By Anisha Desai
In Day One’s morning conversation, we discussed the meaning of democracy from a feminist perspective—how it had been defined, traditionally, through a patriarchal lens, and how it could be redefined to be more encompassing, holistic, and deeply permeating to not only the political sphere but the personal sphere of our lives. A sister from the Sudan remarked that while the conversation about democracy was interesting, that it would have no bearing on the reality of the women she worked with, who are more concerned with the day-to-day material struggles of their lives. How was such a lofty conversation meant to impact them in a way that would produce real results? How could they possibly be asked to focus on conversations, which largely seem theoretical, in a space where the achievement of democracy seemed like a long-lost hope?
This is an incredibly real concern for women everywhere, and is not one easily dismissed. However, linking Paolo Friere’s notion of conscientization, or critical consciousness, directly to the work of organizations for basic human needs is such an essential piece of movement-building. It ensures that the people themselves are directly involved in shaping the constructs in which they operate. It ensures that “democracy” is not hijacked by the elite and remains accessible, socially and culturally relevant, and that it truly operates in the interest of the people it serves. Engaging with issues of “democracy” on the grassroots level from those who directly experience the failures of democracy is the only real way we’re going to be able to shape policies and practices that have integrity—that represent feminist values and is buoyed by a human rights framework.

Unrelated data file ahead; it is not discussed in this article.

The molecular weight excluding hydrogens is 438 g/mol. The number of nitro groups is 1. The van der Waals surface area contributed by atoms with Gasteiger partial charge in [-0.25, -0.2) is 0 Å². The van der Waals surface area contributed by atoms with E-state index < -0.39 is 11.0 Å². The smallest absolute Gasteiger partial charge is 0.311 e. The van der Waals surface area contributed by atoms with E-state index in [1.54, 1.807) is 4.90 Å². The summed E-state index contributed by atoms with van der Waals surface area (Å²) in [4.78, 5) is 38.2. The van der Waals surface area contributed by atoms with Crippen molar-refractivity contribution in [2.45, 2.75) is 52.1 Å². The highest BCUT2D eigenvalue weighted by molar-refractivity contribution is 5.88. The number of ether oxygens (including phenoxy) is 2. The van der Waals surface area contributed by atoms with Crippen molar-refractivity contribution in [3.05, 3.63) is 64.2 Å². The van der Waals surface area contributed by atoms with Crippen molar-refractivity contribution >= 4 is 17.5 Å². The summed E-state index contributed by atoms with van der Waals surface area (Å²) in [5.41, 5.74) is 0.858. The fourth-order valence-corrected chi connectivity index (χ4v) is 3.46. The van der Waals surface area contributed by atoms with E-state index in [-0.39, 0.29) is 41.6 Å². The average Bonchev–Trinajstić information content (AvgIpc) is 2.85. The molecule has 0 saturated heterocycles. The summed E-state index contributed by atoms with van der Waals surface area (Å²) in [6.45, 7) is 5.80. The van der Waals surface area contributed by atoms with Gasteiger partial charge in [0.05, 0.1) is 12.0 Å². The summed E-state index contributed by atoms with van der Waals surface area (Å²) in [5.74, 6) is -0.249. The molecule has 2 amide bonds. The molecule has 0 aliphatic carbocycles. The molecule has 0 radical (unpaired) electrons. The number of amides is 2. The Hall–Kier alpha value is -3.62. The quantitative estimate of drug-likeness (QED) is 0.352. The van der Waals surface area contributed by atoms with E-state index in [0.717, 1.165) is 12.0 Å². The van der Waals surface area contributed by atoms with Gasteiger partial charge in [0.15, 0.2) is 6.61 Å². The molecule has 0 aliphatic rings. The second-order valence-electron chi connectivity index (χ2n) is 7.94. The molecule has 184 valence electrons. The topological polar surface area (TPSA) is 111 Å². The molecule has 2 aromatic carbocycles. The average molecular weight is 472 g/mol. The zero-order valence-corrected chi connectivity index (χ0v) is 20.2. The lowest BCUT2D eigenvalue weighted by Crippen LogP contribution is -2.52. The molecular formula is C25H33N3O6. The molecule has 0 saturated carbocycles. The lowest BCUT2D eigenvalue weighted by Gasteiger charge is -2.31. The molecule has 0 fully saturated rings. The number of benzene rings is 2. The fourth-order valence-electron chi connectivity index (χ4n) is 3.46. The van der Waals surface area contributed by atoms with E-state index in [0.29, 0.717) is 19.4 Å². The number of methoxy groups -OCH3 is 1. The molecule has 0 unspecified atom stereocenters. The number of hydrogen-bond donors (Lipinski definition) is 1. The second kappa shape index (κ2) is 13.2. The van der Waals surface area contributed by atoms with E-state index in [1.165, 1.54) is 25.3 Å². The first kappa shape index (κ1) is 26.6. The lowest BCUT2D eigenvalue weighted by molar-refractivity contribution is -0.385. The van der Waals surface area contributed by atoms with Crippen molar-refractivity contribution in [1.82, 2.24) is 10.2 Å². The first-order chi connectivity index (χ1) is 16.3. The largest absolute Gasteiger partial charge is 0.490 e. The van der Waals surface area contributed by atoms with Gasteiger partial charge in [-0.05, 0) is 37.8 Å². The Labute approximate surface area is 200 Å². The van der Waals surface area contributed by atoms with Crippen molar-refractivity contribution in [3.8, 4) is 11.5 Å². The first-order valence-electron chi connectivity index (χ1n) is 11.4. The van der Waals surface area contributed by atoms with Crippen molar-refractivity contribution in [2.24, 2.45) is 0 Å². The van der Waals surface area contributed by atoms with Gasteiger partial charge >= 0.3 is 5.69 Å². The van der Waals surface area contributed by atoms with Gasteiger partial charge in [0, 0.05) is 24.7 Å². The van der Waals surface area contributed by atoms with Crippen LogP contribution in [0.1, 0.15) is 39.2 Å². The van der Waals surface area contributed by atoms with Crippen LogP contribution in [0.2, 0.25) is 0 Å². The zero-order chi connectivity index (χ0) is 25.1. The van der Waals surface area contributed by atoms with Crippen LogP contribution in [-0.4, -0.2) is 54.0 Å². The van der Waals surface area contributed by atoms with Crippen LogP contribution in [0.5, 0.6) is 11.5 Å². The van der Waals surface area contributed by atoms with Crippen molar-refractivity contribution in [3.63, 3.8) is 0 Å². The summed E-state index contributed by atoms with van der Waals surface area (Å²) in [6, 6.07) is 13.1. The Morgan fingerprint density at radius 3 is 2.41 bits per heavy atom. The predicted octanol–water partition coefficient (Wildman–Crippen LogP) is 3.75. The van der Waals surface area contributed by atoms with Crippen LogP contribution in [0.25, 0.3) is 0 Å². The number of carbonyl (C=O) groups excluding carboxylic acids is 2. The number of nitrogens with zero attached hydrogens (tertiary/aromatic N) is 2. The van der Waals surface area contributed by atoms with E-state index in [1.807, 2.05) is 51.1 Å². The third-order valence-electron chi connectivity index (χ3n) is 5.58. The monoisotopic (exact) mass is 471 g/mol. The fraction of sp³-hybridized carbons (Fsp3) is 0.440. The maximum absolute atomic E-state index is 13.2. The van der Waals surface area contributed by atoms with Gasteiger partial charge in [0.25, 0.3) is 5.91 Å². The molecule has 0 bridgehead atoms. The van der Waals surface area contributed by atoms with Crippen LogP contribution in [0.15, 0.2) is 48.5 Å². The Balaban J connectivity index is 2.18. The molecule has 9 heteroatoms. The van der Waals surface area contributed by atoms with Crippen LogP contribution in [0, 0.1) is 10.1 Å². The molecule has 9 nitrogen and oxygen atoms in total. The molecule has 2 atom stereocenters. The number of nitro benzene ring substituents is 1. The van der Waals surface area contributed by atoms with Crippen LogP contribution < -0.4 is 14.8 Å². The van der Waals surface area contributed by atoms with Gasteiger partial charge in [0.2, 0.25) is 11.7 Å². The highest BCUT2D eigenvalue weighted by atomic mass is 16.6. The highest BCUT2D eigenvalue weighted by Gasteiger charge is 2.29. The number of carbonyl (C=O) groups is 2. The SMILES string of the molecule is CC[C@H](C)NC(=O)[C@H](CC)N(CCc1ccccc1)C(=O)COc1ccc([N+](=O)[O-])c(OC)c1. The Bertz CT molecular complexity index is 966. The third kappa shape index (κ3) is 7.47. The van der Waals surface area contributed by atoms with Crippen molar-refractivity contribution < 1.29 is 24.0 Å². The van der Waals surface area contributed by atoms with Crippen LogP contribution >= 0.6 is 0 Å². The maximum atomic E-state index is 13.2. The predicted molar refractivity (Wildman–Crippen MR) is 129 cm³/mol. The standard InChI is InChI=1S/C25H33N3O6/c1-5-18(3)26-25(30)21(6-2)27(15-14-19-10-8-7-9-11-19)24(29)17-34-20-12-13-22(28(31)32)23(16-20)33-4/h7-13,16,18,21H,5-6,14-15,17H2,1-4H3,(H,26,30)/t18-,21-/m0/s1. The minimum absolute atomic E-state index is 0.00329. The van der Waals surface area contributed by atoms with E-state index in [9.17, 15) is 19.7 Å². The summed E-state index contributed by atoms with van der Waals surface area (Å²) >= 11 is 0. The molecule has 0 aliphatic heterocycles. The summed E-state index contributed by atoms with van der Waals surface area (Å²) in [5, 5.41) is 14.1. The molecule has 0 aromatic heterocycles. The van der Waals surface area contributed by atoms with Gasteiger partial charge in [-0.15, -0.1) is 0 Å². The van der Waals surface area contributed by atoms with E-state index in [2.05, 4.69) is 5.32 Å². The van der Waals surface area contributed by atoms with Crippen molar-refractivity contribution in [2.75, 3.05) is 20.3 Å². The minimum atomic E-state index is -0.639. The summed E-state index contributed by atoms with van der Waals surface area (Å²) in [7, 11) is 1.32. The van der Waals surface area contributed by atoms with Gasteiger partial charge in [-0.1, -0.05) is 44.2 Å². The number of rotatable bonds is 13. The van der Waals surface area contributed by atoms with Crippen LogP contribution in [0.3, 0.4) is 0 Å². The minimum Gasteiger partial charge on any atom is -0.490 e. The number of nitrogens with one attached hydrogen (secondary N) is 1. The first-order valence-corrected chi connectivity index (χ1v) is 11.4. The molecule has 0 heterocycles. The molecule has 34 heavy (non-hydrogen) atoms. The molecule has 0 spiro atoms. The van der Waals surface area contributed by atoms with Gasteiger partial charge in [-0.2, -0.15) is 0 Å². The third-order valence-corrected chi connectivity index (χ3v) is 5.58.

I recall the Black Panther Party’s breakfast program. It was a way to meet the immediate needs of the people while also building a base of folks who were committed to a struggle for racial justice. Their model gave way, in the United States context, to programs like that of the Chinese Progressive Association, which also adopted a holistic program of addressing human survival, not as a tactic or an afterthought, but as an essential component of the programming, while also engaging in popular education work that focused on the generation of knowledge from the bottom up. It is this kind of work, brought to global scale, that will help women to reclaim democracy and reshape it into something that they recognize, have ownership of, and feel invested in sustaining.